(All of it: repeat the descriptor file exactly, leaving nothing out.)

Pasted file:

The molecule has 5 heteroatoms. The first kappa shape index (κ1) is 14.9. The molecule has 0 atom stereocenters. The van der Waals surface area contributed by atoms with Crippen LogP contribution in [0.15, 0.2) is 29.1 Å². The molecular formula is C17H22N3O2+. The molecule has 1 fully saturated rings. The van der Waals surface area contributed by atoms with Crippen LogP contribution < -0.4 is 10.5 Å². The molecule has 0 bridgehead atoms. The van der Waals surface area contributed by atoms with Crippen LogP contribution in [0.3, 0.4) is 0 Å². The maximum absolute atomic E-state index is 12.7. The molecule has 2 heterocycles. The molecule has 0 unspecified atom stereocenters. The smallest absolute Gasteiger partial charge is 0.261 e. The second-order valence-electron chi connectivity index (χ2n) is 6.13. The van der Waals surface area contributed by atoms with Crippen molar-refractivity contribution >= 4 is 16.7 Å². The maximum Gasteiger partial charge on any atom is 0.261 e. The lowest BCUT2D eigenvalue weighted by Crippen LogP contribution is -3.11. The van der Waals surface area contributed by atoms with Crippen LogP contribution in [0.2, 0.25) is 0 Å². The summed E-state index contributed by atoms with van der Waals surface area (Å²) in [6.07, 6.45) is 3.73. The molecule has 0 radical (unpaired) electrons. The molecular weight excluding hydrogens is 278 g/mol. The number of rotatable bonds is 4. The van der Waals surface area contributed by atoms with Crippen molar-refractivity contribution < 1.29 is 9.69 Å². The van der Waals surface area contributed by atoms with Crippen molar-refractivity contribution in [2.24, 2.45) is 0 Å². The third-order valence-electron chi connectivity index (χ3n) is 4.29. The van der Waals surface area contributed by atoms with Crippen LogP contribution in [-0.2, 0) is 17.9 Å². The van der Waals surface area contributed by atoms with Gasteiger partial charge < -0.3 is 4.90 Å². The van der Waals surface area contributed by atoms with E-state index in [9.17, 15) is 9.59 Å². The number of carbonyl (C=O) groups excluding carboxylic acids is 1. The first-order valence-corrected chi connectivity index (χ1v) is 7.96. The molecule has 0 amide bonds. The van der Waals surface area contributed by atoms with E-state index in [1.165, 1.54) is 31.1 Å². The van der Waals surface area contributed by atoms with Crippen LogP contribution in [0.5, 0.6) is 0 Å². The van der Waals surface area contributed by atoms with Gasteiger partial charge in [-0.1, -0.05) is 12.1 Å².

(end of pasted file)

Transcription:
The molecule has 5 heteroatoms. The first kappa shape index (κ1) is 14.9. The molecule has 0 atom stereocenters. The van der Waals surface area contributed by atoms with Crippen LogP contribution in [0.15, 0.2) is 29.1 Å². The molecular formula is C17H22N3O2+. The molecule has 1 fully saturated rings. The van der Waals surface area contributed by atoms with Crippen LogP contribution < -0.4 is 10.5 Å². The molecule has 0 bridgehead atoms. The van der Waals surface area contributed by atoms with Crippen LogP contribution in [0.3, 0.4) is 0 Å². The maximum absolute atomic E-state index is 12.7. The molecule has 2 heterocycles. The molecule has 0 unspecified atom stereocenters. The smallest absolute Gasteiger partial charge is 0.261 e. The second-order valence-electron chi connectivity index (χ2n) is 6.13. The van der Waals surface area contributed by atoms with Crippen molar-refractivity contribution >= 4 is 16.7 Å². The maximum Gasteiger partial charge on any atom is 0.261 e. The lowest BCUT2D eigenvalue weighted by Crippen LogP contribution is -3.11. The van der Waals surface area contributed by atoms with Crippen LogP contribution in [0.2, 0.25) is 0 Å². The summed E-state index contributed by atoms with van der Waals surface area (Å²) in [6.07, 6.45) is 3.73. The molecule has 0 radical (unpaired) electrons. The molecular weight excluding hydrogens is 278 g/mol. The number of rotatable bonds is 4. The van der Waals surface area contributed by atoms with Crippen molar-refractivity contribution < 1.29 is 9.69 Å². The van der Waals surface area contributed by atoms with Crippen molar-refractivity contribution in [2.24, 2.45) is 0 Å². The third-order valence-electron chi connectivity index (χ3n) is 4.29. The van der Waals surface area contributed by atoms with Crippen LogP contribution in [-0.2, 0) is 17.9 Å². The van der Waals surface area contributed by atoms with Gasteiger partial charge < -0.3 is 4.90 Å². The van der Waals surface area contributed by atoms with E-state index in [9.17, 15) is 9.59 Å². The number of carbonyl (C=O) groups excluding carboxylic acids is 1. The first-order valence-corrected chi connectivity index (χ1v) is 7.96. The molecule has 0 amide bonds. The van der Waals surface area contributed by atoms with E-state index in [1.165, 1.54) is 31.1 Å². The van der Waals surface area contributed by atoms with Crippen LogP contribution in [0.5, 0.6) is 0 Å². The van der Waals surface area contributed by atoms with Gasteiger partial charge in [-0.1, -0.05) is 12.1 Å².